Judaism wholeheartedly supports this transcendent endeavor by cultivating deep connections to the Divine, to others, and to the world, through an abundance of meaning-making spiritual practices. Perhaps no practice in Judaism is more overarching for meaning than the concept of tikkun olam—the idea developed almost 450 years ago by the Jewish mystic Isaac Luria that it is our task as G-d’s partners to help repair this sometimes-broken world through our benevolent actions. Each of us can participate in this act of tikkun and find ways to achieve profound meaning in our lives.

“All that you find to do, do it with all of your strength,” advises the biblical book of Ecclesiastes (Eccles. 9:10). Two social psychologists, Edward Deci and Richard Ryan, posit that we all have a core need to feel competent. We need to feel that our actions in the world can be effective and successful, particularly regarding things that we personally value. Without such a sense of mastery, our lives are greatly diminished.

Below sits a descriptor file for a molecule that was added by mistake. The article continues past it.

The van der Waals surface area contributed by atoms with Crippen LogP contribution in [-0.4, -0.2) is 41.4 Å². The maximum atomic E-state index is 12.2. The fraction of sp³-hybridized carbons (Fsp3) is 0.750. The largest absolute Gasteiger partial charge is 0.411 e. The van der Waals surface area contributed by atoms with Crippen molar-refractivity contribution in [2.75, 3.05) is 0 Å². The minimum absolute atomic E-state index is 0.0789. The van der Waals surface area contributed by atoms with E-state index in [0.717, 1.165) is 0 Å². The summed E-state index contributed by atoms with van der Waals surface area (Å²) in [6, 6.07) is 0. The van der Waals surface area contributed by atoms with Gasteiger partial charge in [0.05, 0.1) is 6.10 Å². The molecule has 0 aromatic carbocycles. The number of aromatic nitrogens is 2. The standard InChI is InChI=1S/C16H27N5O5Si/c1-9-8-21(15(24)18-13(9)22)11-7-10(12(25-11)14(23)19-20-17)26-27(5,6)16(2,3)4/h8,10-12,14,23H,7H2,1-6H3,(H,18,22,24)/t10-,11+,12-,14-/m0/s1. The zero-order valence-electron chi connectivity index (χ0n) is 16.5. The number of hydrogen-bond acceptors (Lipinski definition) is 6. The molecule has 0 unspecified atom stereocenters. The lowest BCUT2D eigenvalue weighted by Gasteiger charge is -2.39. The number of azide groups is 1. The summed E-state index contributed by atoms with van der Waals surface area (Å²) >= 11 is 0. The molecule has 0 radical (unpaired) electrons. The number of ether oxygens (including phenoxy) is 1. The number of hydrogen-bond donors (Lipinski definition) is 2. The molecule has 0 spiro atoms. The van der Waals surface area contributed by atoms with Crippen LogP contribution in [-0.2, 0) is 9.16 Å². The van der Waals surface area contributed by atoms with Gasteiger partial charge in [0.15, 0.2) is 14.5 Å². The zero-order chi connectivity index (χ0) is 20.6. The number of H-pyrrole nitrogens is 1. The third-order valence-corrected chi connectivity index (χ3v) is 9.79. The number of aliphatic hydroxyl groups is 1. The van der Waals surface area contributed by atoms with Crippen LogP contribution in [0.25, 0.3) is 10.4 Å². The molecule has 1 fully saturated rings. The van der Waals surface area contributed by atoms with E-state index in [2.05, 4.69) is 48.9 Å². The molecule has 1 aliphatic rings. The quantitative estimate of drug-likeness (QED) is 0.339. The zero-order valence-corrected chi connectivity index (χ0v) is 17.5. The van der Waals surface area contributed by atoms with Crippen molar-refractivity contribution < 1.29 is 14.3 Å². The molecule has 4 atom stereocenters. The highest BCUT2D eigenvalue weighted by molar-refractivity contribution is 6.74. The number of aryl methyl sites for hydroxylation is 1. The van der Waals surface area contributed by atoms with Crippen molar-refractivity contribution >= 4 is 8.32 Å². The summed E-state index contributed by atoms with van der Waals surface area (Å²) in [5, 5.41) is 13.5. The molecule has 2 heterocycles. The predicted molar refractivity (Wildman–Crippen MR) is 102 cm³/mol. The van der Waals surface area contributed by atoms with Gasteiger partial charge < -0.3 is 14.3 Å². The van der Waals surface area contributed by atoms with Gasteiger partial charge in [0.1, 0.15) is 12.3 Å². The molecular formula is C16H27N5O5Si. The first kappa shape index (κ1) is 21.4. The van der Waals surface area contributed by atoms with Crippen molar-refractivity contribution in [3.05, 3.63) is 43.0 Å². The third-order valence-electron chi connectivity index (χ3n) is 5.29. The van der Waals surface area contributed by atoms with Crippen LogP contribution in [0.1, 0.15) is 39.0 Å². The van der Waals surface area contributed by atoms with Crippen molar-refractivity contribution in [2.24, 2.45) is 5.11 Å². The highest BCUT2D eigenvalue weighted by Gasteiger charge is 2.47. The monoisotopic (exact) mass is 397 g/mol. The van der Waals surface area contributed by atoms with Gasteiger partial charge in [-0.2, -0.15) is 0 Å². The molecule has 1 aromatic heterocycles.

When we use our character strengths, skills, interests, and G-d-given talents and abilities to make a positive contribution to our corner of the world—however big or small—lasting fulfillment can be achieved. By living a values-based life, committing to and pursuing life goals that are aligned with our deepest values informed by our understanding of Judaism, we can discover a wellspring of meaningful accomplishment and contribution.

These five pathways of flourishing, represented by the acronym PERMA, are surely not the only routes to human well-being. However, they offer us a wise and well-researched point of departure on our Jewish journey to realizing G-d’s promise and blessing of shalom—wholeness and fulfillment in our lives and in the lives of others.
Rabbi Rick Schechter is the spiritual leader of Temple Sinai of Glendale, Calif. He has studied the field of positive psychology extensively for more than 15 years, completed 200 hours of training and certification in applied positive psychology, and teaches classes in Judaism and positive psychology for adults and teens.